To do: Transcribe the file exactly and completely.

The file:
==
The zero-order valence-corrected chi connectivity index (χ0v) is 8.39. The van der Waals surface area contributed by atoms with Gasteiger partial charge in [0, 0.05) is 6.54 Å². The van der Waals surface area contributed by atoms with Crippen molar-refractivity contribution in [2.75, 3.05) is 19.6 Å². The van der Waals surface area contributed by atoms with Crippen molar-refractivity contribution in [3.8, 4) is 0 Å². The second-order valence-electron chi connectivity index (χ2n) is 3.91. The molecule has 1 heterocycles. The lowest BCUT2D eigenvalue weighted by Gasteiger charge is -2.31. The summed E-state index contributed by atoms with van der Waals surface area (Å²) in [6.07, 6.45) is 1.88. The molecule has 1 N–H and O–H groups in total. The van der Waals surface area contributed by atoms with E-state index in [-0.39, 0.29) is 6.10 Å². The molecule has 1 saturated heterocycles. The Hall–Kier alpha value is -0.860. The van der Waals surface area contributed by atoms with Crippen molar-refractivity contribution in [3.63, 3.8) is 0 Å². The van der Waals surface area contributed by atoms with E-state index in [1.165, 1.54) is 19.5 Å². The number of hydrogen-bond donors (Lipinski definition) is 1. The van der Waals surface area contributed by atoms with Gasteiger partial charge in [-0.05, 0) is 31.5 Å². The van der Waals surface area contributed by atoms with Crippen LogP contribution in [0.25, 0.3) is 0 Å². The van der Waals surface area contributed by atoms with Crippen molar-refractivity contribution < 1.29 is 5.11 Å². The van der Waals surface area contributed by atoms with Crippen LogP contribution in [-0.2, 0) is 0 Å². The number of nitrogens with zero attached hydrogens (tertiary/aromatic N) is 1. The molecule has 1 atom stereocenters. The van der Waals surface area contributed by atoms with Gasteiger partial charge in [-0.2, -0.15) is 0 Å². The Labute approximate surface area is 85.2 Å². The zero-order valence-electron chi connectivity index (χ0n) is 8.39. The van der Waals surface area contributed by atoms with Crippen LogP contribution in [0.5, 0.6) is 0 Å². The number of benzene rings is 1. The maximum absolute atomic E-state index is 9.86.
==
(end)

The zero-order valence-corrected chi connectivity index (χ0v) is 8.39. The van der Waals surface area contributed by atoms with Gasteiger partial charge in [0, 0.05) is 6.54 Å². The van der Waals surface area contributed by atoms with Crippen molar-refractivity contribution in [2.75, 3.05) is 19.6 Å². The van der Waals surface area contributed by atoms with Crippen molar-refractivity contribution in [3.8, 4) is 0 Å². The second-order valence-electron chi connectivity index (χ2n) is 3.91. The molecule has 1 heterocycles. The lowest BCUT2D eigenvalue weighted by Gasteiger charge is -2.31. The summed E-state index contributed by atoms with van der Waals surface area (Å²) in [6.07, 6.45) is 1.88. The molecule has 1 N–H and O–H groups in total. The van der Waals surface area contributed by atoms with E-state index in [-0.39, 0.29) is 6.10 Å². The molecule has 1 saturated heterocycles. The Hall–Kier alpha value is -0.860. The van der Waals surface area contributed by atoms with Crippen molar-refractivity contribution in [3.63, 3.8) is 0 Å². The van der Waals surface area contributed by atoms with E-state index in [1.165, 1.54) is 19.5 Å². The number of hydrogen-bond donors (Lipinski definition) is 1. The van der Waals surface area contributed by atoms with Gasteiger partial charge in [-0.05, 0) is 31.5 Å². The van der Waals surface area contributed by atoms with Crippen LogP contribution in [0.25, 0.3) is 0 Å². The van der Waals surface area contributed by atoms with Crippen molar-refractivity contribution < 1.29 is 5.11 Å². The van der Waals surface area contributed by atoms with Crippen LogP contribution in [-0.2, 0) is 0 Å². The number of nitrogens with zero attached hydrogens (tertiary/aromatic N) is 1. The molecule has 1 atom stereocenters. The van der Waals surface area contributed by atoms with Gasteiger partial charge in [-0.2, -0.15) is 0 Å². The Labute approximate surface area is 85.2 Å². The zero-order valence-electron chi connectivity index (χ0n) is 8.39. The van der Waals surface area contributed by atoms with Crippen LogP contribution in [0.5, 0.6) is 0 Å². The number of benzene rings is 1. The maximum absolute atomic E-state index is 9.86.